Alternatively, genetic therapies may be designed to treat CRC by manipulating the expression of lncRNAs. For instance, an RNA duplex of siRNAs exhibits high knockdown efficacy of many oncogenic lncRNAs in CRC cells. Silencing of lncRNA expression via administration of specific siRNA oligonucleotides targeting the oncogenic lncRNA CRNDE, HOTAIR[39, 111], CCAT2, Pvt1 oncogene (PVT1), and uc.73A sequences have been confirmed to exhibit significant anticancer effects, such as decreasing invasion or proliferation either in vivo or in vitro. In addition to knockdown of the oncogenic lncRNAs, restoring endogenous tumor suppressive lncRNAs function in patients with CRC may also be beneficial. One example is in the case of the p53-induced lncRNA Loc285194. Delivery of Loc285194 by plasmid expression vector into CRC cells in xenograft models or in the p53 wild-type CRC cell line HCT-116 significantly suppresses tumor cell growth Although the nucleic acid-based approach for CRC treatment is in the development phase, the lncRNA-based therapeutics for CRC still has several difficulties to overcome. For example, the challenge of achieving a better delivery system with efficacy, safety and specificity remains to be solved.
To implement these experiment-based research advances into medical practice, future robust and rigorous investigations into the therapeutic potential of lncRNAs are required.
To date, we and others have taken important initial steps on the road to figure out the biological functions of lncRNAs in CRC. Given the exponential growth of newly discovered cancer-associated lncRNAs, future studies must specifically address the super-secondary structure (motifs), secondary structure, or tertiary structure of lncRNAs. As we move forward, we will refine our global view of the gene regulatory network involving lncRNAs and ultimately establish more effective measures or strategies for the field of lncRNA as a potential biomarker for clinical diagnosis, prognosis and therapeutics in patients with CRC. However, further study employing a greater number of clinical samples will be required to confirm the sensitivity and specificity for these lncRNA as clinical biomarkers in CRC patients.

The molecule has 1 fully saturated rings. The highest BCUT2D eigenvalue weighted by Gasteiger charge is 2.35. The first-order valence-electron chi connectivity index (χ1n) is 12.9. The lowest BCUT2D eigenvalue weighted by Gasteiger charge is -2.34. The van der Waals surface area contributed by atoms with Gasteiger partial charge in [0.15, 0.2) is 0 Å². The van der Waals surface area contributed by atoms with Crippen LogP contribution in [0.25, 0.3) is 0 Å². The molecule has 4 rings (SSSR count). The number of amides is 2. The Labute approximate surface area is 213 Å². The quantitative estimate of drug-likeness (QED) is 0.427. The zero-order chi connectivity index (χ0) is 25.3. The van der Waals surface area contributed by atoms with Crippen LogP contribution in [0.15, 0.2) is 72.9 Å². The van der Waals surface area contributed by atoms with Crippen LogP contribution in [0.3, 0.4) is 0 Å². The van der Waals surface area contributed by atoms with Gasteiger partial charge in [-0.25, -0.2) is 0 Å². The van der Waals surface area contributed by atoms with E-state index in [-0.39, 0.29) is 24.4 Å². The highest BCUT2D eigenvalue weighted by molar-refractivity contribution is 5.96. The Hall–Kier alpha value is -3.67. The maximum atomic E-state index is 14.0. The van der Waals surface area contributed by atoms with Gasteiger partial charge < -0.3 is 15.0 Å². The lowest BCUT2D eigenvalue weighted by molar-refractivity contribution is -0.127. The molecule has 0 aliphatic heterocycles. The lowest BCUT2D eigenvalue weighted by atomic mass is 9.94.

lncRNA, long noncoding RNA; CRC, colorectal cancer; CCAL, colorectal cancer-associated lncRNA; AP-2α, activator protein 2α; CCAT1, colon cancer-associated transcript-1; MYC, v-myc avian myelocytomatosis viral oncogene homolog; CRNDE, colorectal neoplasia differentially expressed; EGFR, epidermal growth factor receptor; E2F4, E2F transcription factor-4; HOTAIR, Hox transcript antisense intergenic RNA; PRC2, polycomb repressive complex-2; EMT, epithelial-mesenchymal transition; HULC, hepatocellular carcinoma up-regulated long non-coding RNA; KCNQ1OT1, KCNQ1 opposite strand/antisense transcript 1; LIT1, long QT intronic transcript-1; LOI, loss of imprinting; KvDMR1, KCNQ1 opposite strand/antisense transcript 1; TGF-β, transforming growth factor-beta; lncRNA-ATB, lncRNA-activated by TGF-β; MALAT1, metastasis associated lung adenocarcinoma transcript-1; ZEB1, zinc finger E-box binding homeobox-1; ncNRFR, non-coding Nras functional RNA; PCAT1, prostate cancer associated transcript-1; PVT1, Pvt1 oncogene; CUDR, urothelial cancer associated-1; BANCR, BRAF activated non-coding RNA; p21, cyclin-dependent kinase inhibitor 1A; CAHM, colorectal adenocarcinoma hypermethylated; lncRNA-LET, lncRNA low expression in tumor; hnRNP-K, heterogeneous nuclear ribonucleoprotein K; Loc285194, also known as TUSC7, tumor suppressor candidate 7; PTENP1, phosphatase and tensin homolog pseudogene 1; PTEN, phosphatase and tensin homolog; miRNA, microRNA; MEG3, maternally expressed gene-3; TP53, tumor protein p53; MDM2, mouse double minute 2 homolog; ncRAN, non-coding RNA expressed in aggressive neuroblastoma; BA318C17.1, also known as MACROD2-AS1, MACROD2 antisense RNA 1; H19, imprinted maternally expressed transcript; RB, retinoblastoma 1; PRNCR1, prostate cancer non-coding RNA-1; SNPs, single nucleotide polymorphisms; XIST, X-inactive Specific transcript; N/A, Not applicable.
This work was sponsored by grants from the National Natural Science Foundation of China (No. 81372615), the Fudan Outstanding Young Talent Training Plan (YJYQ201601), and Sponsored by Shanghai Pujiang Program (17PJD007).
The authors have declared that no competing interest exists.
1. Gutschner T, Diederichs S. The hallmarks of cancer: a long non-coding RNA point of view. RNA biology. 2012;9:703-19
2. Skipper M. Genomics: users' guide to the human genome. Nature reviews Genetics. 2012;13:678